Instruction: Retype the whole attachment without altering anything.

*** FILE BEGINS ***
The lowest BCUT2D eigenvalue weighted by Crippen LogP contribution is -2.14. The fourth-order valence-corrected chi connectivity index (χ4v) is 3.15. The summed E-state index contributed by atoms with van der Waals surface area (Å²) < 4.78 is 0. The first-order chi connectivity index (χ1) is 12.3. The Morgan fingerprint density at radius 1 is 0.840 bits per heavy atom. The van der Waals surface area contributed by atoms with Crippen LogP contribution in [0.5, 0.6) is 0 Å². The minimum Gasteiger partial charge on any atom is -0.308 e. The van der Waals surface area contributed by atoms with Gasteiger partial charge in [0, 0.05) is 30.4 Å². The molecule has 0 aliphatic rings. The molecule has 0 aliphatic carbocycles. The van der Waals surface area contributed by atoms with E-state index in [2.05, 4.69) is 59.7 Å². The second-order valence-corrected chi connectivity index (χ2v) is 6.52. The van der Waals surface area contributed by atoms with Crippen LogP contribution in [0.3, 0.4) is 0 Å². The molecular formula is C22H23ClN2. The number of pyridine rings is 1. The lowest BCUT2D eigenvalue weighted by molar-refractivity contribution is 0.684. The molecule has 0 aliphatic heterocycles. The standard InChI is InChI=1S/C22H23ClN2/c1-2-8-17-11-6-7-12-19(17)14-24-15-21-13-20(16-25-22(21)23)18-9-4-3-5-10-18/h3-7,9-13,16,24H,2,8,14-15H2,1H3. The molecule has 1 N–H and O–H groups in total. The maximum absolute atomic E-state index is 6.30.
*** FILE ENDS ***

The lowest BCUT2D eigenvalue weighted by Crippen LogP contribution is -2.14. The fourth-order valence-corrected chi connectivity index (χ4v) is 3.15. The summed E-state index contributed by atoms with van der Waals surface area (Å²) < 4.78 is 0. The first-order chi connectivity index (χ1) is 12.3. The Morgan fingerprint density at radius 1 is 0.840 bits per heavy atom. The van der Waals surface area contributed by atoms with Crippen LogP contribution in [0.5, 0.6) is 0 Å². The minimum Gasteiger partial charge on any atom is -0.308 e. The van der Waals surface area contributed by atoms with Gasteiger partial charge in [0, 0.05) is 30.4 Å². The molecule has 0 aliphatic rings. The molecule has 0 aliphatic carbocycles. The van der Waals surface area contributed by atoms with E-state index in [2.05, 4.69) is 59.7 Å². The second-order valence-corrected chi connectivity index (χ2v) is 6.52. The van der Waals surface area contributed by atoms with Crippen LogP contribution in [0.3, 0.4) is 0 Å². The molecular formula is C22H23ClN2. The number of pyridine rings is 1. The lowest BCUT2D eigenvalue weighted by molar-refractivity contribution is 0.684. The molecule has 0 aliphatic heterocycles. The standard InChI is InChI=1S/C22H23ClN2/c1-2-8-17-11-6-7-12-19(17)14-24-15-21-13-20(16-25-22(21)23)18-9-4-3-5-10-18/h3-7,9-13,16,24H,2,8,14-15H2,1H3. The molecule has 1 N–H and O–H groups in total. The maximum absolute atomic E-state index is 6.30.